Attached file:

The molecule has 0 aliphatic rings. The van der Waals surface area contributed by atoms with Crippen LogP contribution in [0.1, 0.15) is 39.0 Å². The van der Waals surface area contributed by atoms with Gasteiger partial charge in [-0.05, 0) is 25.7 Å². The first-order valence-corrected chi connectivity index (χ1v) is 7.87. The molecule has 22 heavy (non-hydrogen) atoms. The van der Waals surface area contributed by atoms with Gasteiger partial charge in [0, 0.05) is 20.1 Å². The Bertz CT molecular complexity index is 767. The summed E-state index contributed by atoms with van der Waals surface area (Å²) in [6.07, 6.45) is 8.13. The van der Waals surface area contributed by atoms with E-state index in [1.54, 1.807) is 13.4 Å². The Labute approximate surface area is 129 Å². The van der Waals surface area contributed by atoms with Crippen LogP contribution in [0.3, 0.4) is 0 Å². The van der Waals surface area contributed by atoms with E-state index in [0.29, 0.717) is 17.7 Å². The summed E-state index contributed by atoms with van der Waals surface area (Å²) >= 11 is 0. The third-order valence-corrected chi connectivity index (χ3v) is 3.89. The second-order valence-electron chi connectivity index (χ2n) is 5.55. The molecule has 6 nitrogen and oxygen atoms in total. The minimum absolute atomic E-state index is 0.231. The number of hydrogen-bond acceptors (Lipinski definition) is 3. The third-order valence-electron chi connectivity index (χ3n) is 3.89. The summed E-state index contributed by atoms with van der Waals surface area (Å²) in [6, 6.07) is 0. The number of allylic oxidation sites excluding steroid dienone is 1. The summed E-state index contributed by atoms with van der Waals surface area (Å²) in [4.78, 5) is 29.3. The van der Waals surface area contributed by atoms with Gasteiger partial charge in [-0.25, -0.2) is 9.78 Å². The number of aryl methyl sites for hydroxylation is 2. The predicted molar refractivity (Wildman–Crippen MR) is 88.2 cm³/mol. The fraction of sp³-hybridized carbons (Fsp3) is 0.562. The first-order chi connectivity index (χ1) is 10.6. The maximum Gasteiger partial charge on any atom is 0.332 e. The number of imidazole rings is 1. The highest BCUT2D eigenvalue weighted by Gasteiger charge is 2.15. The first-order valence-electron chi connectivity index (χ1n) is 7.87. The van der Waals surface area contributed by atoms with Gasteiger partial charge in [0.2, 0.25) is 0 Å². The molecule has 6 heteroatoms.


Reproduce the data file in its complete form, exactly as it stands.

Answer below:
The molecule has 0 aliphatic rings. The van der Waals surface area contributed by atoms with Crippen LogP contribution in [0.1, 0.15) is 39.0 Å². The van der Waals surface area contributed by atoms with Gasteiger partial charge in [-0.05, 0) is 25.7 Å². The first-order valence-corrected chi connectivity index (χ1v) is 7.87. The molecule has 22 heavy (non-hydrogen) atoms. The van der Waals surface area contributed by atoms with Gasteiger partial charge in [0, 0.05) is 20.1 Å². The Bertz CT molecular complexity index is 767. The summed E-state index contributed by atoms with van der Waals surface area (Å²) in [6.07, 6.45) is 8.13. The van der Waals surface area contributed by atoms with E-state index in [1.54, 1.807) is 13.4 Å². The Labute approximate surface area is 129 Å². The van der Waals surface area contributed by atoms with Crippen LogP contribution in [0.3, 0.4) is 0 Å². The van der Waals surface area contributed by atoms with E-state index in [0.29, 0.717) is 17.7 Å². The summed E-state index contributed by atoms with van der Waals surface area (Å²) >= 11 is 0. The third-order valence-corrected chi connectivity index (χ3v) is 3.89. The second-order valence-electron chi connectivity index (χ2n) is 5.55. The molecule has 6 nitrogen and oxygen atoms in total. The minimum absolute atomic E-state index is 0.231. The number of hydrogen-bond acceptors (Lipinski definition) is 3. The third-order valence-electron chi connectivity index (χ3n) is 3.89. The summed E-state index contributed by atoms with van der Waals surface area (Å²) in [6, 6.07) is 0. The number of allylic oxidation sites excluding steroid dienone is 1. The summed E-state index contributed by atoms with van der Waals surface area (Å²) in [4.78, 5) is 29.3. The van der Waals surface area contributed by atoms with Gasteiger partial charge in [-0.25, -0.2) is 9.78 Å². The number of aryl methyl sites for hydroxylation is 2. The predicted molar refractivity (Wildman–Crippen MR) is 88.2 cm³/mol. The fraction of sp³-hybridized carbons (Fsp3) is 0.562. The first-order chi connectivity index (χ1) is 10.6. The maximum Gasteiger partial charge on any atom is 0.332 e. The number of imidazole rings is 1. The highest BCUT2D eigenvalue weighted by Gasteiger charge is 2.15. The first-order valence-electron chi connectivity index (χ1n) is 7.87. The van der Waals surface area contributed by atoms with Gasteiger partial charge in [0.2, 0.25) is 0 Å². The molecule has 6 heteroatoms.